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The Inquisition was the ecclesiastical judicial institutions of the Catholic Church that were established in the Middle Ages to fight what they assumed as heresy. It was famous for its use of torture against the heretics. There were three types of inquisitions.
- The Episcopal Inquisition was established by Pope Lucius III in 1184. It was run and administered by local bishops. Wrongdoings against Catholic beliefs were punished by canonic penances.
- The Pontifical Inquisition was created by Pope Gregory IX in 1231 and carried out by the Dominican order. It was started in France in 1233, in Aragon in 1238, and in Italy in 1254. The suspect heretic was forced to confess his “heresy” without a chance to defend himself. Then he was tortured until he confessed his “heresy.” If he persisted in refusing to confess, he would be sentenced to death.
- The Spanish Inquisition began in 1478 with the approval of Pope Sixtus IV, and it continued until 1834. The inquisitor was set by the king rather than the pope. And this was the most dreadful of inquisitions. Its instruments of torture were even more coldblooded and cruel than those of earlier times.
Brownlee says, “In one word, the church of Rome has spent immense treasures and shed, in murder, the blood of sixty eight millions and five hundred thousand of the human race, to establish before the astonished and disgusted world, her fixed determination to annihilate every claim set up by the human family to liberty, and the right of unbounded freedom of conscience.” — Popery an enemy to civil liberty, 1836, pp. 104-105.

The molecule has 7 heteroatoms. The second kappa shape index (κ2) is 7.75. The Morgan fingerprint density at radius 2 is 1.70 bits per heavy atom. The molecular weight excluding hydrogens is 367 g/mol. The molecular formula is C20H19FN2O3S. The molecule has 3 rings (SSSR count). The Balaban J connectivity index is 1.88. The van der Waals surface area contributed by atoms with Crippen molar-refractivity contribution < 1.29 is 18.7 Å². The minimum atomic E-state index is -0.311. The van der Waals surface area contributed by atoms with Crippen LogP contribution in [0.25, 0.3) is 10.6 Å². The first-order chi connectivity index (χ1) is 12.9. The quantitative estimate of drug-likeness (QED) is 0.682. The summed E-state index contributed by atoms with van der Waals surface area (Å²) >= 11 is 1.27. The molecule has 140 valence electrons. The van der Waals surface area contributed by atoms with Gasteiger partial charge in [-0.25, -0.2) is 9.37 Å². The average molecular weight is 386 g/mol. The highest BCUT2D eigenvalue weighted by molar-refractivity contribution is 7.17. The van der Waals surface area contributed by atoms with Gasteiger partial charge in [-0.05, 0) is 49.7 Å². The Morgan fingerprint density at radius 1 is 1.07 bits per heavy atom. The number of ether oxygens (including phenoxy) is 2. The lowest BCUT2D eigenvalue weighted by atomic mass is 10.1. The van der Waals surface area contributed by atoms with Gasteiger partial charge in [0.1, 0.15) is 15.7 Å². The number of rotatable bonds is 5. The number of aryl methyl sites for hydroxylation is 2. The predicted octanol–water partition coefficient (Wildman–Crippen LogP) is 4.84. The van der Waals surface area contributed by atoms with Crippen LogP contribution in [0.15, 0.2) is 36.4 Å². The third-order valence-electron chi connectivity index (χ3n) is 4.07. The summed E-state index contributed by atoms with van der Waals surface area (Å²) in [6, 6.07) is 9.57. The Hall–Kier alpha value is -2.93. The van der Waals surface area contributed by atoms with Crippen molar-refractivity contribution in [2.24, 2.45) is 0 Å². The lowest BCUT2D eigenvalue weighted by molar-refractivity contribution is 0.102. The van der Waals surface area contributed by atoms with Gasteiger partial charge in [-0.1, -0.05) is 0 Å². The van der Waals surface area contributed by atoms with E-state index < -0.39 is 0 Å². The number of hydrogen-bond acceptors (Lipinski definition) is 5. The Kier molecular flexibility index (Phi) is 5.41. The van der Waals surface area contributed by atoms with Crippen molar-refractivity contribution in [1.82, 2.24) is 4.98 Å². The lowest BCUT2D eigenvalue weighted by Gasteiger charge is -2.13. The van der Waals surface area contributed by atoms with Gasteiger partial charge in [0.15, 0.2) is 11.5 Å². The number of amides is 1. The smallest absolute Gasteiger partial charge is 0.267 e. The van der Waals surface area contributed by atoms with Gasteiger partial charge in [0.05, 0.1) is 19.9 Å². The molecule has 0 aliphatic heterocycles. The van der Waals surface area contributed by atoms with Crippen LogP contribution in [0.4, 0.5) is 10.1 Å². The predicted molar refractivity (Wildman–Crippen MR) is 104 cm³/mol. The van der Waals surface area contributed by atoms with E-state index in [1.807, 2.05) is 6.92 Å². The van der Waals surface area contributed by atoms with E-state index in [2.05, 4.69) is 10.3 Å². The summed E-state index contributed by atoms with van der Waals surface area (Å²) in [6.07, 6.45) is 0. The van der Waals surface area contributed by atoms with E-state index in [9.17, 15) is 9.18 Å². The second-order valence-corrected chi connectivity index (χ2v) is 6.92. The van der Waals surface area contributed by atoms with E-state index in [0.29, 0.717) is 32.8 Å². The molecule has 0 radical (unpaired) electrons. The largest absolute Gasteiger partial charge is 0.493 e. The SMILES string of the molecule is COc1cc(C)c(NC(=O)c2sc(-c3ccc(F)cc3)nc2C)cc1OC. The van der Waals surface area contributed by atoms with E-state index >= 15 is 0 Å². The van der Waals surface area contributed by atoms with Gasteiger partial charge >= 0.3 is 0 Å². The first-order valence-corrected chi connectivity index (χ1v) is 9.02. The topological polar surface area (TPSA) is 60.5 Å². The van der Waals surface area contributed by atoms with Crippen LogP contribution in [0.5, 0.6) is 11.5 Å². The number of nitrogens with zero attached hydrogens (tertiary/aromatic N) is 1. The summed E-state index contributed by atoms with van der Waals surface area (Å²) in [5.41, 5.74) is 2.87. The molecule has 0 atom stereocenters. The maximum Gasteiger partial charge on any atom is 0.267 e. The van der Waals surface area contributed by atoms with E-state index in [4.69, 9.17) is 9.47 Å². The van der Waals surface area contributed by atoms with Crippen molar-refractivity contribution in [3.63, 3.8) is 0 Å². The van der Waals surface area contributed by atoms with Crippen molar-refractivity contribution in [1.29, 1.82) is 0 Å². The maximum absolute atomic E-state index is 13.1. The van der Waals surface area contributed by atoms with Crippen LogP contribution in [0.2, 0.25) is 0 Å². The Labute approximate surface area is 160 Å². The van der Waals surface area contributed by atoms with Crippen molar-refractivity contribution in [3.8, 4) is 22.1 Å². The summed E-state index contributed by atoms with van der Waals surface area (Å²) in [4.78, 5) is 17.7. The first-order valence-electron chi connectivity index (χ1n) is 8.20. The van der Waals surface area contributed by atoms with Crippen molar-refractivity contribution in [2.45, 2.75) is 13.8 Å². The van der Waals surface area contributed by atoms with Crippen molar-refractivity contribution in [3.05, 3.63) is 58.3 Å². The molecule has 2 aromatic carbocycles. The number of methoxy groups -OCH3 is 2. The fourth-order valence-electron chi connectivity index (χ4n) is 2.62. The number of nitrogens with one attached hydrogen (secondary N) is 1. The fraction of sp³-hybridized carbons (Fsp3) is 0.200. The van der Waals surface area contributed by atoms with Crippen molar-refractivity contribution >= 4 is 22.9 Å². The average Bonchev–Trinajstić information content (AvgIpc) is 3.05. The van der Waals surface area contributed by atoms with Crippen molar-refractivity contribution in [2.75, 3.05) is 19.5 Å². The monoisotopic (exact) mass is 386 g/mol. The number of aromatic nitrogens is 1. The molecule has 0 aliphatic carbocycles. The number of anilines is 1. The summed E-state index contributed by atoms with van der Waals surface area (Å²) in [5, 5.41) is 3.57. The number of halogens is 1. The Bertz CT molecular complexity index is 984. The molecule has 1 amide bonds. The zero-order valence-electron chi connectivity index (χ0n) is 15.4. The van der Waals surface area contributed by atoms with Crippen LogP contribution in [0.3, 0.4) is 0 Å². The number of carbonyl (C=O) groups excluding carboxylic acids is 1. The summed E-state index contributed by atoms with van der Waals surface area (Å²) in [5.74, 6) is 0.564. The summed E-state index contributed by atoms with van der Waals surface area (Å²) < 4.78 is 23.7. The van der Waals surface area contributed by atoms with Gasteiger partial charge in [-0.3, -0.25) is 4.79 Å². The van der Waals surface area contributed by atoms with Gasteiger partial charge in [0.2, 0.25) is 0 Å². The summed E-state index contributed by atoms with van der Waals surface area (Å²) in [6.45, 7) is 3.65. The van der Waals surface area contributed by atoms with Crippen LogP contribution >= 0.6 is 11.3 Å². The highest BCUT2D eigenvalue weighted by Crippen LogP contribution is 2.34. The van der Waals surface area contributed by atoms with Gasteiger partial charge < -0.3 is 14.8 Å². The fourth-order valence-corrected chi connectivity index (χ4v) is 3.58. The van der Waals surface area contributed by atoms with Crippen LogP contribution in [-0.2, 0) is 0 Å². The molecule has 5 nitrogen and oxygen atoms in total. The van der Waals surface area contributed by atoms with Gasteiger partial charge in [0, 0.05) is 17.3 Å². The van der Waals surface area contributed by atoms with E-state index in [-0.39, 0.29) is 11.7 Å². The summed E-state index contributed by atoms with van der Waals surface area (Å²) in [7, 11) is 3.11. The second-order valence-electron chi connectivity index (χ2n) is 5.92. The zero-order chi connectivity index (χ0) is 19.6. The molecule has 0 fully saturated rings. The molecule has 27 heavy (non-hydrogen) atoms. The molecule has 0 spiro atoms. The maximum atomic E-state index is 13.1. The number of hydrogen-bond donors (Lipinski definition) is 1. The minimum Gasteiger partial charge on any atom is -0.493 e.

Dowling says, “From the birth of Popery in 606 to the present time, it is estimated by careful and credible historians, that more than fifty millions of the human family, have been slaughtered for the crime of heresy by popish persecutors, an average of more than forty thousand religious murders for every year of the existence of popery.” — “History of Romanism,” pp. 541, 542. New York: 1871.
E. H. Lecky says, “That the Church of Rome has shed more innocent blood than any other institution that has ever existed among mankind, will be questioned by no Protestant who has a competent knowledge of history. The memorials, indeed, of many of her persecutions are now so scanty, that it is impossible to form a complete conception of the multitude of her victims, and it is quite certain that no power of imagination can adequately realize their sufferings.” — “History of the Rise and Influence of the Spirit of Rationalism in Europe,” Vol. II, p. 32. London: Longmans, Green, and Co., 1910.
In His service,